Introduction Approach Experiments Conclusions
0 500 1000 1500 2000 2500 3000 3500 4000 4500 5000
-600
-400
-200
0
200
400
600
800
1000
feature 1
feature 2
Benign
Malignant

8. • Traditional Machine Learning Algorithms
o Assume data are drawn from a fixed yet unknown distribution and a balanced dataset is
available in its entirety
• Concept Drift
o Old knowledge can become irrelevant at a future point in time
o Learners must dynamically adapt to the environment to remain strong predictors on new
and future environments
• Class Imbalance
o Learners tend to bias themselves towards the majority class
• Minority class is typically of great importance
o Many concept drift algorithms tend to use error or a figure of merit derived from error to
• Incremental Learning
o If old data become irrelevant, how will the ensemble adapt to new data (environments)?
o Existing approaches do not adhere to the incremental learning assumption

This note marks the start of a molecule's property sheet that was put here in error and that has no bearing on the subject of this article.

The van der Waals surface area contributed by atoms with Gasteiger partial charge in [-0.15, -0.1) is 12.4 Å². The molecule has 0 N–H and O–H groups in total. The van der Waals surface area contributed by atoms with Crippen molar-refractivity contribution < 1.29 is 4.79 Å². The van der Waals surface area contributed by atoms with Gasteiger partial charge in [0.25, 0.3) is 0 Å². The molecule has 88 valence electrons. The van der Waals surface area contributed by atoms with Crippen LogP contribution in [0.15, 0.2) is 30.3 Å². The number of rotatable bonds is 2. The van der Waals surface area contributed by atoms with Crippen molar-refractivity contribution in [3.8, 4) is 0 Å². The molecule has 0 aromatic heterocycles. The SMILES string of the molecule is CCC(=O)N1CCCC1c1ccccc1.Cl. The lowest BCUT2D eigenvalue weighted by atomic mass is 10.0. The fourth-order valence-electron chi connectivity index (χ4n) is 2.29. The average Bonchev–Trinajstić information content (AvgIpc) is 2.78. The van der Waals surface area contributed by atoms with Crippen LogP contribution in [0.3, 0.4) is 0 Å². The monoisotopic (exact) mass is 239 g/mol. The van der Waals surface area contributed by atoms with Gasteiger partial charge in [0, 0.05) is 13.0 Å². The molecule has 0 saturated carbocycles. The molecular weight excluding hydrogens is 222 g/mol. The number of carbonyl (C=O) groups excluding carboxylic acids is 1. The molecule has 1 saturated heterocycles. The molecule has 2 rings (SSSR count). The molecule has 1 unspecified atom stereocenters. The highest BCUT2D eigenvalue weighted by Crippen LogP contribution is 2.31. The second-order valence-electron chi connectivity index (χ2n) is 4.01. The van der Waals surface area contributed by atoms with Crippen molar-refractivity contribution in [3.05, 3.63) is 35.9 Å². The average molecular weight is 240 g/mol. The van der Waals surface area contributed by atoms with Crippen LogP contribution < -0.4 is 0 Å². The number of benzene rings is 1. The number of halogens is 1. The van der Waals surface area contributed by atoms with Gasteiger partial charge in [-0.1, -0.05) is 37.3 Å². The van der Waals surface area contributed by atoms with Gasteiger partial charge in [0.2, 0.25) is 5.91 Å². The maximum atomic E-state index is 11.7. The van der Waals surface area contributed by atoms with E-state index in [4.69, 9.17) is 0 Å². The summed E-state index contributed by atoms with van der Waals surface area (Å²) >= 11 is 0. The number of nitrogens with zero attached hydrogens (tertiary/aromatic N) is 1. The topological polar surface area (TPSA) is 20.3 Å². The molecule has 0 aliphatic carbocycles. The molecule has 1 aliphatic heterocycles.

• Combined Problem
o Individual components have been addressed, but the combination of incremental
learning, concept drift and class imbalance has been sparsely researched
Introduction Approach Experiments Conclusions
Challenges in Machine Learning

9. Contents
• Introduction
• Approach
• Experiments
• Conclusions
Introduction Approach Experiments Conclusions

10. Prior Work
• Learn++.NSE: incremental learning algorithm for concept drift [3,4]
o Generate a classifier with each new batch of data, compute a pseudo error for each
classifier, apply time-adjusted weighting mechanism, and call a weighted majority vote